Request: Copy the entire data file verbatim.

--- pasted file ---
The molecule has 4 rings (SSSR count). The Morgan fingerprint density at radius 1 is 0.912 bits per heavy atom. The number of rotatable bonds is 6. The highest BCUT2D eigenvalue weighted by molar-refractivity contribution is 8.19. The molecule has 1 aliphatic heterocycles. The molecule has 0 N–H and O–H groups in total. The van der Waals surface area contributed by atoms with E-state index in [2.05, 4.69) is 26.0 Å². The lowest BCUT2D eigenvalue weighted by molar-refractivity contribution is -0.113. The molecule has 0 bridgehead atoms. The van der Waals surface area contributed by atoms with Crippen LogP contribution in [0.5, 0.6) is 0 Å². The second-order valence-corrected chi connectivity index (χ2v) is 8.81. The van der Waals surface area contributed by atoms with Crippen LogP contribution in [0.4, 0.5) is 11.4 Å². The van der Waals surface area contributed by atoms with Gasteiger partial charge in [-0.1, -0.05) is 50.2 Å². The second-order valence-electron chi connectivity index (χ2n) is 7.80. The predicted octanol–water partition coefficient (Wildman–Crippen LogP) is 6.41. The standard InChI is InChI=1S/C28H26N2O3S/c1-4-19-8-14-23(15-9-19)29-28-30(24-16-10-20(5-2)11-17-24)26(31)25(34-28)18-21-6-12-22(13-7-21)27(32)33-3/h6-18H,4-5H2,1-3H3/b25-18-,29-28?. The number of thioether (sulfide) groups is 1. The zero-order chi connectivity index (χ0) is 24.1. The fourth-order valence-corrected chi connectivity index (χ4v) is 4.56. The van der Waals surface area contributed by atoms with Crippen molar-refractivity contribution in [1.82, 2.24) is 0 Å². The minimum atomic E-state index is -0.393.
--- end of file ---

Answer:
The molecule has 4 rings (SSSR count). The Morgan fingerprint density at radius 1 is 0.912 bits per heavy atom. The number of rotatable bonds is 6. The highest BCUT2D eigenvalue weighted by molar-refractivity contribution is 8.19. The molecule has 1 aliphatic heterocycles. The molecule has 0 N–H and O–H groups in total. The van der Waals surface area contributed by atoms with E-state index in [2.05, 4.69) is 26.0 Å². The lowest BCUT2D eigenvalue weighted by molar-refractivity contribution is -0.113. The molecule has 0 bridgehead atoms. The van der Waals surface area contributed by atoms with Crippen LogP contribution in [0.5, 0.6) is 0 Å². The second-order valence-corrected chi connectivity index (χ2v) is 8.81. The van der Waals surface area contributed by atoms with Crippen LogP contribution in [0.4, 0.5) is 11.4 Å². The van der Waals surface area contributed by atoms with Gasteiger partial charge in [-0.1, -0.05) is 50.2 Å². The second-order valence-electron chi connectivity index (χ2n) is 7.80. The predicted octanol–water partition coefficient (Wildman–Crippen LogP) is 6.41. The standard InChI is InChI=1S/C28H26N2O3S/c1-4-19-8-14-23(15-9-19)29-28-30(24-16-10-20(5-2)11-17-24)26(31)25(34-28)18-21-6-12-22(13-7-21)27(32)33-3/h6-18H,4-5H2,1-3H3/b25-18-,29-28?. The number of thioether (sulfide) groups is 1. The zero-order chi connectivity index (χ0) is 24.1. The fourth-order valence-corrected chi connectivity index (χ4v) is 4.56. The van der Waals surface area contributed by atoms with Crippen molar-refractivity contribution in [1.82, 2.24) is 0 Å². The minimum atomic E-state index is -0.393.